rainforest during foggy day
Celia went missing in action…..


Week 7 – No Jordie today. No reason was given. I think we can guess. Celia arrives 20 minutes late. Harriet’s little brother makes his presence known by climbing all over Jeremy during the lesson.

Week 8 – Jordie is given a yellow card warning for repeated laziness. He had recently been to our apartment for a (free) make-up lesson on Tuesday. He’d enjoyed our hospitality and got to play with Rachel Rabbit. Clear instructions were given as to which pages he should do. Total homework time – 10 minutes. Result – no homework done. The thought of this backbreaking homework load was obviously more than he could bear.

A flushed and book-less Celia is 30 minutes late. She gets my name wrong too (“Hello Cherry”). Celia also has a blub (cry) when it dawns on her realising that she’ll end up last place in a game we’re playing (revision Celia?).

Week 9 – It’s presentation day – the students are to display and introduce their freshly made advertisements (in poster form). They’ve had four weeks to prepare. Jeremy surprises me with a wonderful advertisement for cake. Jordie and Celia hide somewhere in the garden. Kevin is becoming a bloody nuisance and is threatened with court-marshal unless he behaves. Harriet’s presentation is compromised by her little brother’s clown antics. Mother is called to come home from work and take him away.


Jordie ran away to join the circus.


Week 10 – Celia doesn’t want to have the lesson in Harriet’s apartment so we shift back to her place.  Jeremy scores exceptionally well in the much harder second test. He takes pride in outscoring Harriet. We’ve finally turned the corner with him. This is what teachers live for – the blossoming of a student’s true ability. I return home elated.

Week 11 – Celia hiding in her bedroom. Apparently, they’ve been away all weekend at a n exclusive resort and mummy forgot to inform her of tonight’s English lesson. Where is Jordie? Jeremy starts the lesson well enough but becomes a gibbering mess by the end of it all. What happened?

Week 12 – The kids have been given a lecture by Coach KJ tonight. Harriet escapes censure as she has done little wrong and most things very well. Jeremy nods in agreement and promises to perform better. Jordie does his homework. Celia is a no-show, hiding in her bedroom the entire lesson. Am I some sort of monster? I didn’t raise my voice or hiss. No, I’m assured – Celia is a dreadful student who causes her school teachers quite a few headaches.

Week 13 – A rather uneventful lesson – thank goodness, though Celia arrives an hour late. She had been playing downstairs. Am wondering how their parent’s restaurant investment is going.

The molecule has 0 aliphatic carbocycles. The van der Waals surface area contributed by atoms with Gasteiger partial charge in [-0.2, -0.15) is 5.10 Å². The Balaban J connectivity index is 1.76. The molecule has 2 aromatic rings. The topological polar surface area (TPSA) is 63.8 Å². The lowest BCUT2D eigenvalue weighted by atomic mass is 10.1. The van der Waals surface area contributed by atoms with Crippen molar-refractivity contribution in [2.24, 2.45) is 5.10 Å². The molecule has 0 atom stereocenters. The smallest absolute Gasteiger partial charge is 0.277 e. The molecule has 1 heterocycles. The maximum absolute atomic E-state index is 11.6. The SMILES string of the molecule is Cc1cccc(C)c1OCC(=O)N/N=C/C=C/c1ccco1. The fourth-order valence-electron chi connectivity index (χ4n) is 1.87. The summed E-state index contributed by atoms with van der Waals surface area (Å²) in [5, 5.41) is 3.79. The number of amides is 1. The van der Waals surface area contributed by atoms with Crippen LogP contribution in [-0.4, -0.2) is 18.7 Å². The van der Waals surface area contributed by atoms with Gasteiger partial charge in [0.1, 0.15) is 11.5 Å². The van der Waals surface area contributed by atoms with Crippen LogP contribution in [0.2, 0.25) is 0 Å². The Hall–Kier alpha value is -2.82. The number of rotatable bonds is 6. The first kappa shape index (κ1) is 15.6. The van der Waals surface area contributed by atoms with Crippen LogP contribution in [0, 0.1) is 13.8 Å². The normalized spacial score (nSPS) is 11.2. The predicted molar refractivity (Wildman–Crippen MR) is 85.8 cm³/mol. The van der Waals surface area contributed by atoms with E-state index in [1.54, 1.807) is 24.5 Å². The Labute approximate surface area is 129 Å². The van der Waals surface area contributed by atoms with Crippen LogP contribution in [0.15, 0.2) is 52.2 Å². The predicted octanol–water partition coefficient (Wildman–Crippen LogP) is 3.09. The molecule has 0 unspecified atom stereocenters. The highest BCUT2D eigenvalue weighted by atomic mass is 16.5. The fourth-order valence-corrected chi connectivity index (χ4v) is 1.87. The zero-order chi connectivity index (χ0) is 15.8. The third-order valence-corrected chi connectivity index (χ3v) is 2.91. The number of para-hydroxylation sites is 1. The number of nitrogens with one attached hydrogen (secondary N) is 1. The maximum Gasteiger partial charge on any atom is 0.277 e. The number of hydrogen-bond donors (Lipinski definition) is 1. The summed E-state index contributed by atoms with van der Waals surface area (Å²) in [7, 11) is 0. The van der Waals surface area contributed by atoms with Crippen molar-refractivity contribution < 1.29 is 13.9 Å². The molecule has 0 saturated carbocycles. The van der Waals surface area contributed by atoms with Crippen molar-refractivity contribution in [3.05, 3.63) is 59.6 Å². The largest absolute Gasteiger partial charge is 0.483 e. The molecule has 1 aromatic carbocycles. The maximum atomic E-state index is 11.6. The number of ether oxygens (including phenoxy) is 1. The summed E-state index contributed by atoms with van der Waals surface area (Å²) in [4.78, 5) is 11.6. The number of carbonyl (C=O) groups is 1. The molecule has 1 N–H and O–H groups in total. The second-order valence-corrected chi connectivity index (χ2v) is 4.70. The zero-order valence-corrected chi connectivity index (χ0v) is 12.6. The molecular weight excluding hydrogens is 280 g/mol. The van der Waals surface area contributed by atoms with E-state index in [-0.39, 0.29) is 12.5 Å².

Week 14 –  I had to slap myself in the face. Was this some sort of a dream?  All four kids were in attendance. All had done their homework including “Clean-book Celia”. Praise was lavished upon them (though in reality, they’d done the bare minimum and only half what some classes willingly do). Stickers for everyone!

Week 15 – There’s a test today. Jeremy and Harriet perform well. Jordie barely scraps though and Celia scores a whopping 35%. She is disappointed, hoping to score 100% from absolutely no revision. Still no sign of those restaurant vouchers.

baby child close up crying
Gone on – have a blub

Week 16 – “boo hoo hoo”. The sound of Celia crying in her bedroom. Stay there little girl, for everyone’s sake! Jeremy has a remarkably clean looking book which suggests he hasn’t done a spot of homework this week. Harriet is perfect as always. She must be wondering why she is stuck with these buffoon students. Jordie was absent having gone somewhere to take photographs.

Week 17 – The semester’s final lesson. The circus is coming to an end!  I’ve prepared three of their favourite games plus some very cool gifts. It’s 4:40pm and I’ve rung the doorbell three times. Where are they?

“#@#$%$@#$%” – they’ve forgotten today’s lesson!

I wander down to the river, feeling like a jilted lover, and curse the horror that is this class!



This is a diary of one very atypical class, taken from notes made throughout the term. I cannot emphasize enough just how superb most of my other classes have been this semester.  You’re always going to get that one group that stands out for their complete lack of self-awareness or diligence. The 4:45pm class takes out the 2018 Classroom Circus Award. But wait – there’s more! I’ve just been told – they intend to continue with me next term!  Nuts.


I’ve been told that quite a few people have ended up with food poisoning from that restaurant!  One diner even found a metal bolt in her fried rice.